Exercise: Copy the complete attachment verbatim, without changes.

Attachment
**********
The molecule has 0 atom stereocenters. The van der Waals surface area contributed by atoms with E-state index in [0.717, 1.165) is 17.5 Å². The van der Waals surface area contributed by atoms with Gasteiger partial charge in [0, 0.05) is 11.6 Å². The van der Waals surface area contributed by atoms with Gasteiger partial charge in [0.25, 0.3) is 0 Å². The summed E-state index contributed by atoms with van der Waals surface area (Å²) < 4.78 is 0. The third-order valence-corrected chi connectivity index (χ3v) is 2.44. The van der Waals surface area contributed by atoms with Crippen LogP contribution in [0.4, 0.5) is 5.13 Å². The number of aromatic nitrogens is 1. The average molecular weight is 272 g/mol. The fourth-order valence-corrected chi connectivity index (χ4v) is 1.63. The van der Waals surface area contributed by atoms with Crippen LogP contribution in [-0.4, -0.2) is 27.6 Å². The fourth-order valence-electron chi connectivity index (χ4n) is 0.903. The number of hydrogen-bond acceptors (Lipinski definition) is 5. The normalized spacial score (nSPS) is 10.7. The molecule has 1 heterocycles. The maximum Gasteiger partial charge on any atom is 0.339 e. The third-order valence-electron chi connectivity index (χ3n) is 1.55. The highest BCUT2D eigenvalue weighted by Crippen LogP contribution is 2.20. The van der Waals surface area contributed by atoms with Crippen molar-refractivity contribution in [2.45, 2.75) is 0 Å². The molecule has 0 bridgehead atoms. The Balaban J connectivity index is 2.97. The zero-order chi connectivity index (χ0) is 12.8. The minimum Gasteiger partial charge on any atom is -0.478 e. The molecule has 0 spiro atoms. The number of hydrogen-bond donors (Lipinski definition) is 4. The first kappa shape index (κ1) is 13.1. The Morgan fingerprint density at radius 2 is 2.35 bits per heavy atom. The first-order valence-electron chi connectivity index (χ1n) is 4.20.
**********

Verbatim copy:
The molecule has 0 atom stereocenters. The van der Waals surface area contributed by atoms with E-state index in [0.717, 1.165) is 17.5 Å². The van der Waals surface area contributed by atoms with Gasteiger partial charge in [0, 0.05) is 11.6 Å². The van der Waals surface area contributed by atoms with Gasteiger partial charge in [0.25, 0.3) is 0 Å². The summed E-state index contributed by atoms with van der Waals surface area (Å²) < 4.78 is 0. The third-order valence-corrected chi connectivity index (χ3v) is 2.44. The van der Waals surface area contributed by atoms with Crippen LogP contribution in [0.4, 0.5) is 5.13 Å². The number of aromatic nitrogens is 1. The average molecular weight is 272 g/mol. The fourth-order valence-corrected chi connectivity index (χ4v) is 1.63. The van der Waals surface area contributed by atoms with Crippen LogP contribution in [-0.4, -0.2) is 27.6 Å². The fourth-order valence-electron chi connectivity index (χ4n) is 0.903. The number of hydrogen-bond acceptors (Lipinski definition) is 5. The normalized spacial score (nSPS) is 10.7. The molecule has 1 heterocycles. The maximum Gasteiger partial charge on any atom is 0.339 e. The third-order valence-electron chi connectivity index (χ3n) is 1.55. The highest BCUT2D eigenvalue weighted by Crippen LogP contribution is 2.20. The van der Waals surface area contributed by atoms with Crippen molar-refractivity contribution in [2.45, 2.75) is 0 Å². The molecule has 0 bridgehead atoms. The Balaban J connectivity index is 2.97. The zero-order chi connectivity index (χ0) is 12.8. The minimum Gasteiger partial charge on any atom is -0.478 e. The molecule has 0 spiro atoms. The number of hydrogen-bond donors (Lipinski definition) is 4. The first kappa shape index (κ1) is 13.1. The Morgan fingerprint density at radius 2 is 2.35 bits per heavy atom. The first-order valence-electron chi connectivity index (χ1n) is 4.20.